In a recent definition of what constitutes archaeological open data, Anichini and Gattiglia (54) follow the Italian Association for Open Government (Belisario et al 11-12) in defining archaeological digital open data as being complete, primary (‘raw’ data capable of integration with other data), timely (available), accessible (free, subject only to costs associated with Internet access), machine-readable, non-proprietary (free from licenses that limit their access, use or reuse, including for commercial use), reusable, searchable (through catalogues and search engines), and permanent. Unsurprisingly, these do not greatly differ from other open data definitions such as that provided by Open Definition.

Although such a characterisation may seem fairly uncontroversial, the concept of the completeness and primacy of the data is problematic from an archaeological perspective since it loses sight of what these data actually are. This is one aspect of the paradox alluded to in the title of this paper: that, while the concept of open data is undoubtedly seen as ‘good’, the definition of open data is bound up to an extent in technical definitions which are problematic when the nature of the data themselves are considered. Some of the problems arise because much of the data are removed from their original context of use — management inventories turned into online public databases, for instance — but more fundamentally what is referred to as the ‘archaeological record’ is not itself complete or objective: it is “produced by disciplinary practices and identity processes and discourses” (Hamilakis 107). Data are not ‘out there’, waiting to be discovered; if anything, data are waiting to be created. As Bowker has commented, “Raw data is both an oxymoron and a bad idea; to the contrary, data should be cooked with care”(184). Information about the past is situated, contingent, and incomplete; data are theory-laden, and relationships are constantly changing depending on context. To put it simply, the archaeological record created from the destructive excavation of the past is a poor reflection of what was found in the ground, let alone what used to be there; the consequences of pre-depositional and taphonomic issues are further constrained by our ability to recognise, recover, and record what we see. Furthermore, these data are created by specific people, under specific conditions, for specific purposes, all of which inevitably leads to data diversity (e.g. Kansa and Bissell 43). In some respects these are not unique features of archaeological data (e.g. Van House 271), but archaeologists are perhaps especially sensitive to them given the peculiarly destructive nature of a primary data collection methodology. Such characteristics also have significant implications for standards associated with data content, data documentation, and ontologies (Huggett 2012).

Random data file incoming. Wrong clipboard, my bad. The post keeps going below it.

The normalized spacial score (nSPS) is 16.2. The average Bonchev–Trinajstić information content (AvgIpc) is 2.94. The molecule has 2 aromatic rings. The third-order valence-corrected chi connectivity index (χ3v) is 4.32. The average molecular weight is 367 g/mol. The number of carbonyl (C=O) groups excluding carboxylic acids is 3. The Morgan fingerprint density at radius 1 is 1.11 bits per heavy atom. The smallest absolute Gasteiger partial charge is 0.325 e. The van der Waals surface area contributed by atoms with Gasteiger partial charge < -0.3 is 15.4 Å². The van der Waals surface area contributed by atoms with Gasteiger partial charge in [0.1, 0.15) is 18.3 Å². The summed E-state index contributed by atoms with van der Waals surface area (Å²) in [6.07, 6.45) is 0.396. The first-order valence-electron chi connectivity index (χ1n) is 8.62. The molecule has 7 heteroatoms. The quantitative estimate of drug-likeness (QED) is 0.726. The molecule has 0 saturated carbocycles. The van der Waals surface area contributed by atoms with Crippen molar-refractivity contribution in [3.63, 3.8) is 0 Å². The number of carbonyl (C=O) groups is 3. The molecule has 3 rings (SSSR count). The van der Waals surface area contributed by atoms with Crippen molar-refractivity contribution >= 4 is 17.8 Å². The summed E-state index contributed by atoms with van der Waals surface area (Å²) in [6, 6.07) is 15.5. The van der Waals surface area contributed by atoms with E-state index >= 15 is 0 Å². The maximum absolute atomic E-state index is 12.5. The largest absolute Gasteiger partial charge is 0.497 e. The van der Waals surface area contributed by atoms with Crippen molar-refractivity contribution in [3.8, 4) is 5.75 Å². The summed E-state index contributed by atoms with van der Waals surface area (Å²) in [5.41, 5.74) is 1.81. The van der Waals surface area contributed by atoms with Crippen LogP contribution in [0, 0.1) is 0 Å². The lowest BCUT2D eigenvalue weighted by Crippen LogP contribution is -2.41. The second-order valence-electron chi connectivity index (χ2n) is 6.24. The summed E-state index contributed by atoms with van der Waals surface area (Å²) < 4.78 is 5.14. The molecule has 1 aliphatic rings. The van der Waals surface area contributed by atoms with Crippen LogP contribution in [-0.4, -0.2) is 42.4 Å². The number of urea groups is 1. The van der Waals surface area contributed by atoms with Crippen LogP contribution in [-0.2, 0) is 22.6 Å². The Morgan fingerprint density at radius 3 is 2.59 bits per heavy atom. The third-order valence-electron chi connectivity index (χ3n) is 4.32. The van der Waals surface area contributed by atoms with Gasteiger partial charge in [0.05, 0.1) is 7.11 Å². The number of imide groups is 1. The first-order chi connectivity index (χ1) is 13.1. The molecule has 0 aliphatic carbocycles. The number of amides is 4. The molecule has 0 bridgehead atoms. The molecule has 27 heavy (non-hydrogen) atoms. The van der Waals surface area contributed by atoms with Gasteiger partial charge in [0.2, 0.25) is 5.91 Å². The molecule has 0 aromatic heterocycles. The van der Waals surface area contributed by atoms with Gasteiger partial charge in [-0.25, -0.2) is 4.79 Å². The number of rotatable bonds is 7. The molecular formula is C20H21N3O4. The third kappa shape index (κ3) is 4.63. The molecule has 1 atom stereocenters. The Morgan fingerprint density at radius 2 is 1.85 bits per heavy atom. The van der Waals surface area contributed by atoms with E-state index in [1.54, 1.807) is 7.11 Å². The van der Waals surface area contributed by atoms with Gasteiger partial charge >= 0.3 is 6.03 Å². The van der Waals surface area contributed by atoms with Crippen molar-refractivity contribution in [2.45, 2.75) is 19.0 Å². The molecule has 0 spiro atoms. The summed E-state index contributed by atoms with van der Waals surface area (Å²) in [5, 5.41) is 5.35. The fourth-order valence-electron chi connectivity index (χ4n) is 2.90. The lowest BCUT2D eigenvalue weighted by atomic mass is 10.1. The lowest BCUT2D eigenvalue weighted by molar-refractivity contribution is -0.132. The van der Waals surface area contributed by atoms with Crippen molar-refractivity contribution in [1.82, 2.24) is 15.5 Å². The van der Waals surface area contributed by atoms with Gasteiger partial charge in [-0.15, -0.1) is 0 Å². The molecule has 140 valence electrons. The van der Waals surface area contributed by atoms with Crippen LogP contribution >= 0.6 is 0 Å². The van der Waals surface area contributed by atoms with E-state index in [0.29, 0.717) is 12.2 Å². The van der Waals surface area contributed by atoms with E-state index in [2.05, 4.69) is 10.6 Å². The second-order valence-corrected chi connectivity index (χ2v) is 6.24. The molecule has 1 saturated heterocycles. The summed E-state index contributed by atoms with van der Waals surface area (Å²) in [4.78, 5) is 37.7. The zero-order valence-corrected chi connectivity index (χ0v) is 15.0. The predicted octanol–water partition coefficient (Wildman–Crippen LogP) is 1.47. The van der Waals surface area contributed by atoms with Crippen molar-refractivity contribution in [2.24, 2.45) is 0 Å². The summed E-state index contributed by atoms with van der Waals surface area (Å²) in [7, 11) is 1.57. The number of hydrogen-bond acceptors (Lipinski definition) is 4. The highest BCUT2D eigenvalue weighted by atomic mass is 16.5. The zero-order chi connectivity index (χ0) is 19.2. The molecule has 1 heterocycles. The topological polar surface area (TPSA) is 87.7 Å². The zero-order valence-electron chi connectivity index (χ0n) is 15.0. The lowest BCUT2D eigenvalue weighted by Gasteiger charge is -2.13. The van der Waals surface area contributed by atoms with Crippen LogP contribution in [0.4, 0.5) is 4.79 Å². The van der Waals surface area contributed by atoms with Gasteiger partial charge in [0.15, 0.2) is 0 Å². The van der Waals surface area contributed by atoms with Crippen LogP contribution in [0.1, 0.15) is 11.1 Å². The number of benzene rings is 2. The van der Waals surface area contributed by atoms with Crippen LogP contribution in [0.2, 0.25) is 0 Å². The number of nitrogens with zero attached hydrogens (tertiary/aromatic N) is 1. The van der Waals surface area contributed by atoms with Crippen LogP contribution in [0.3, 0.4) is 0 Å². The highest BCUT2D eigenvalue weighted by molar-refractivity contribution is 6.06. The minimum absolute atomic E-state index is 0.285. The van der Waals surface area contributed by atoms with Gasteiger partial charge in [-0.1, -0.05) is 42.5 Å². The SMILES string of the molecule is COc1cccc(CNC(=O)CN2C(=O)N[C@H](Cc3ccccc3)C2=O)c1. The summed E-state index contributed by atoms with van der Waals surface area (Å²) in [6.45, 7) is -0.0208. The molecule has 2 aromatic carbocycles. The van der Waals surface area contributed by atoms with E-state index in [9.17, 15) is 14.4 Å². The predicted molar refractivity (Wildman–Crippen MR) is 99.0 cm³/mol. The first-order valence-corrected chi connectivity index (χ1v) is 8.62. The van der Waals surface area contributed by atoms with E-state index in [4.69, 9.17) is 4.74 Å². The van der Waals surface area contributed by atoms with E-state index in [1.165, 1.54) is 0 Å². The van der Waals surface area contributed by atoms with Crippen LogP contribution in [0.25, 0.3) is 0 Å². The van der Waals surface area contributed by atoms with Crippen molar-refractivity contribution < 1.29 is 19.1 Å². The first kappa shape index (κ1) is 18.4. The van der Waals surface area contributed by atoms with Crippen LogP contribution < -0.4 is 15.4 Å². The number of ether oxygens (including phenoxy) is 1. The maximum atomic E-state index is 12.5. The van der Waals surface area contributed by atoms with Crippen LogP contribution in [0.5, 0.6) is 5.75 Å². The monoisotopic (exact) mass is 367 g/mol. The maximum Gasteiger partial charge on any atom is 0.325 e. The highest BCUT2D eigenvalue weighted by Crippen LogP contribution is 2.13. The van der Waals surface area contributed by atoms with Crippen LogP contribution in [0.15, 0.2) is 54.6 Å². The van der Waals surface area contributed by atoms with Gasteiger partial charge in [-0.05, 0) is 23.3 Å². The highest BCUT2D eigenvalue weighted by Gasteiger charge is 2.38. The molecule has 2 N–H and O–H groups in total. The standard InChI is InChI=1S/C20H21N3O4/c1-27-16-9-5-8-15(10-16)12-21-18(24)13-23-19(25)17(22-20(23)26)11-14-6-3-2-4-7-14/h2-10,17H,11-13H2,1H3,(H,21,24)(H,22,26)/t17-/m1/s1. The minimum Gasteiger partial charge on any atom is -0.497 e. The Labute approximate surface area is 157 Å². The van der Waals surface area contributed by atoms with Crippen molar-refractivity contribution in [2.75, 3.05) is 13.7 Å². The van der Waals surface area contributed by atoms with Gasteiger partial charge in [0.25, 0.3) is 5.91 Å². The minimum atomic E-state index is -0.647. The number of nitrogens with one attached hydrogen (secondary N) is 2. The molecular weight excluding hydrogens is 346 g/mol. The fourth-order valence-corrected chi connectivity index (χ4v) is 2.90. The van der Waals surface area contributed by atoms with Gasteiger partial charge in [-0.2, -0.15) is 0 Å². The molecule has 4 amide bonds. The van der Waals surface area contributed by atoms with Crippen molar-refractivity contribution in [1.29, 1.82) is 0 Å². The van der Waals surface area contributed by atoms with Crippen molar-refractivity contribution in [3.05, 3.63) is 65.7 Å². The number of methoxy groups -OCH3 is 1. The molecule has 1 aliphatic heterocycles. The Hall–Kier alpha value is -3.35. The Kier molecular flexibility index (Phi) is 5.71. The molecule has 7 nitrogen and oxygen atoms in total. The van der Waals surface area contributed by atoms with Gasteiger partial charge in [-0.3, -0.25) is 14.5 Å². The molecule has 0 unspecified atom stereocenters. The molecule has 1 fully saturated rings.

Consequently, an understanding of the context of the data is critical: for example, not only are the records and observations that archaeologists collect theory-laden, they may be purpose-laden as well, collected not so much with research in mind but resource-management, for example (Huggett 2004). Additionally, they may be process-laden too, with aspects of their creation and subsequent modification embedded, often invisibly, within them. The operationalisation of data within a computer environment strips out the context of recording — or at the very least, increases the distance from it (e.g. Huggett 2004).

For example, in excavation recording, the more or less standardised recording sheets (paper or digital) are not infrequently supplemented with daybooks which record events, thoughts, interpretations as the work progresses. Although recording sheets contain some elements of process (for example, whether an excavated layer was trowelled, shovel-scraped, or mattocked), much of the process information remains locked within the daybook which, while it may be incorporated within the physical archive, will not be included within the digital archive. Worse still, if the recording is entirely reliant on digital or paper proformas the process information may remain within the mind of the excavator themselves. Similar issues arise with born-digital data such as that associated with the increasingly widespread use of 3D laser-scanning of archaeological sites. The physical size of the basic raw data can be considerable — several billion points constituting terabytes of data in extreme cases — and behind each three-dimensional point is attribute information including colour, reflectance etc. which may or may not be used. The original dataset is subsequently processed and reprocessed, using various algorithms to decimate the data, to smooth out the surfaces, to fill any holes in the data, remove errors, and so on. Finally, the dataset may be used as the basis for adding polygon surfaces to construct three-dimensional reconstructions, analytical views of elevations etc. However, the processes lying behind such data are rarely specified alongside the datasets themselves, and any subsequent user of such derived datasets may be entirely unaware of any historical sequence of alterations undertaken before the data were made available. Consequently the theory-laden, purpose-laden, and process-laden nature of the data remains largely hidden.

4. Dealing with the Knowledge Deficit